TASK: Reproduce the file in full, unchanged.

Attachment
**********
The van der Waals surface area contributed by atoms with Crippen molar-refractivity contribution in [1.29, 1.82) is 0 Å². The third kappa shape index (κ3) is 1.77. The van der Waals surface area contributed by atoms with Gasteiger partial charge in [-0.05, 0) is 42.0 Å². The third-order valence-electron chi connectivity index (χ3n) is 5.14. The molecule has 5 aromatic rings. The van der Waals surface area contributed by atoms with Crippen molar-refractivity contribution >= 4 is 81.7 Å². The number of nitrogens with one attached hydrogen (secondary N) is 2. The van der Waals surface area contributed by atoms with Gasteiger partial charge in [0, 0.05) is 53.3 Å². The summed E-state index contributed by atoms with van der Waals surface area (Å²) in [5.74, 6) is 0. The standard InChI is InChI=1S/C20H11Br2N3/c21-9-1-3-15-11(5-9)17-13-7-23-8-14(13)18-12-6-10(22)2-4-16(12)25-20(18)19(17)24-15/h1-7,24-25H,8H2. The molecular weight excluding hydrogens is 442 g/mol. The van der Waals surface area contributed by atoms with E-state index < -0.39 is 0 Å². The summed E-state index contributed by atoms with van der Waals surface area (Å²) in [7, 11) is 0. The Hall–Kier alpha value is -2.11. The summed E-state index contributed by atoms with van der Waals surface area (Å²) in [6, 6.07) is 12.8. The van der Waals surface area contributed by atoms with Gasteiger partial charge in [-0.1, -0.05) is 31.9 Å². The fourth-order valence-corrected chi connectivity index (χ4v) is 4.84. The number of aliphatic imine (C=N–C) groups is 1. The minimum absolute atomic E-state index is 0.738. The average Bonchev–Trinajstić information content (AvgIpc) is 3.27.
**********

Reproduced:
The van der Waals surface area contributed by atoms with Crippen molar-refractivity contribution in [1.29, 1.82) is 0 Å². The third kappa shape index (κ3) is 1.77. The van der Waals surface area contributed by atoms with Gasteiger partial charge in [-0.05, 0) is 42.0 Å². The third-order valence-electron chi connectivity index (χ3n) is 5.14. The molecule has 5 aromatic rings. The van der Waals surface area contributed by atoms with Crippen molar-refractivity contribution >= 4 is 81.7 Å². The number of nitrogens with one attached hydrogen (secondary N) is 2. The van der Waals surface area contributed by atoms with Gasteiger partial charge in [0, 0.05) is 53.3 Å². The summed E-state index contributed by atoms with van der Waals surface area (Å²) in [5.74, 6) is 0. The standard InChI is InChI=1S/C20H11Br2N3/c21-9-1-3-15-11(5-9)17-13-7-23-8-14(13)18-12-6-10(22)2-4-16(12)25-20(18)19(17)24-15/h1-7,24-25H,8H2. The molecular weight excluding hydrogens is 442 g/mol. The van der Waals surface area contributed by atoms with E-state index < -0.39 is 0 Å². The summed E-state index contributed by atoms with van der Waals surface area (Å²) in [7, 11) is 0. The Hall–Kier alpha value is -2.11. The summed E-state index contributed by atoms with van der Waals surface area (Å²) in [6, 6.07) is 12.8. The van der Waals surface area contributed by atoms with Gasteiger partial charge in [-0.1, -0.05) is 31.9 Å². The fourth-order valence-corrected chi connectivity index (χ4v) is 4.84. The number of aliphatic imine (C=N–C) groups is 1. The minimum absolute atomic E-state index is 0.738. The average Bonchev–Trinajstić information content (AvgIpc) is 3.27.